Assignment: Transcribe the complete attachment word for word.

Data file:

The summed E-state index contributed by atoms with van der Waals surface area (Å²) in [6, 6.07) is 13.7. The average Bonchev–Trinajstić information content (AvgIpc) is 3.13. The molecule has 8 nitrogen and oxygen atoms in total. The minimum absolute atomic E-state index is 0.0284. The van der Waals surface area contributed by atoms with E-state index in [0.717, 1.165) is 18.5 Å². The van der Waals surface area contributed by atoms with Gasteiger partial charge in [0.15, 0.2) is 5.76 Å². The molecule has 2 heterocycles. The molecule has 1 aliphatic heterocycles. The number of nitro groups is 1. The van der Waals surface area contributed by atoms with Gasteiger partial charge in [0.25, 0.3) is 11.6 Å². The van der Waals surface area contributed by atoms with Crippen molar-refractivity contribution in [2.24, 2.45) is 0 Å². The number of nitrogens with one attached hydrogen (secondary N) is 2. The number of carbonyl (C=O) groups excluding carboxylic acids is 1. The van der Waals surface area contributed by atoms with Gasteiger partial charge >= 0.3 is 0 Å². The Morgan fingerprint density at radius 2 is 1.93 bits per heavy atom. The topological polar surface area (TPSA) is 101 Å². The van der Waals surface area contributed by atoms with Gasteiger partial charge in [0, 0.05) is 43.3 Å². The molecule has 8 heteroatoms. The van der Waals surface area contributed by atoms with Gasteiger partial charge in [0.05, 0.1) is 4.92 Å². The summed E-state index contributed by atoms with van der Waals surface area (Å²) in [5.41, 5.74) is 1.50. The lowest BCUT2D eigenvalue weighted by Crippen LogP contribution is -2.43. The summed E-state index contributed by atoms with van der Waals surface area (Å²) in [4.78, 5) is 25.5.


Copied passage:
The summed E-state index contributed by atoms with van der Waals surface area (Å²) in [6, 6.07) is 13.7. The average Bonchev–Trinajstić information content (AvgIpc) is 3.13. The molecule has 8 nitrogen and oxygen atoms in total. The minimum absolute atomic E-state index is 0.0284. The van der Waals surface area contributed by atoms with E-state index in [0.717, 1.165) is 18.5 Å². The van der Waals surface area contributed by atoms with Gasteiger partial charge in [0.15, 0.2) is 5.76 Å². The molecule has 2 heterocycles. The molecule has 1 aliphatic heterocycles. The number of nitro groups is 1. The van der Waals surface area contributed by atoms with Gasteiger partial charge in [0.25, 0.3) is 11.6 Å². The van der Waals surface area contributed by atoms with Crippen molar-refractivity contribution in [2.24, 2.45) is 0 Å². The number of nitrogens with one attached hydrogen (secondary N) is 2. The number of carbonyl (C=O) groups excluding carboxylic acids is 1. The van der Waals surface area contributed by atoms with Gasteiger partial charge >= 0.3 is 0 Å². The Morgan fingerprint density at radius 2 is 1.93 bits per heavy atom. The topological polar surface area (TPSA) is 101 Å². The van der Waals surface area contributed by atoms with Gasteiger partial charge in [0, 0.05) is 43.3 Å². The molecule has 8 heteroatoms. The van der Waals surface area contributed by atoms with Gasteiger partial charge in [0.05, 0.1) is 4.92 Å². The summed E-state index contributed by atoms with van der Waals surface area (Å²) in [5.41, 5.74) is 1.50. The lowest BCUT2D eigenvalue weighted by Crippen LogP contribution is -2.43. The summed E-state index contributed by atoms with van der Waals surface area (Å²) in [4.78, 5) is 25.5.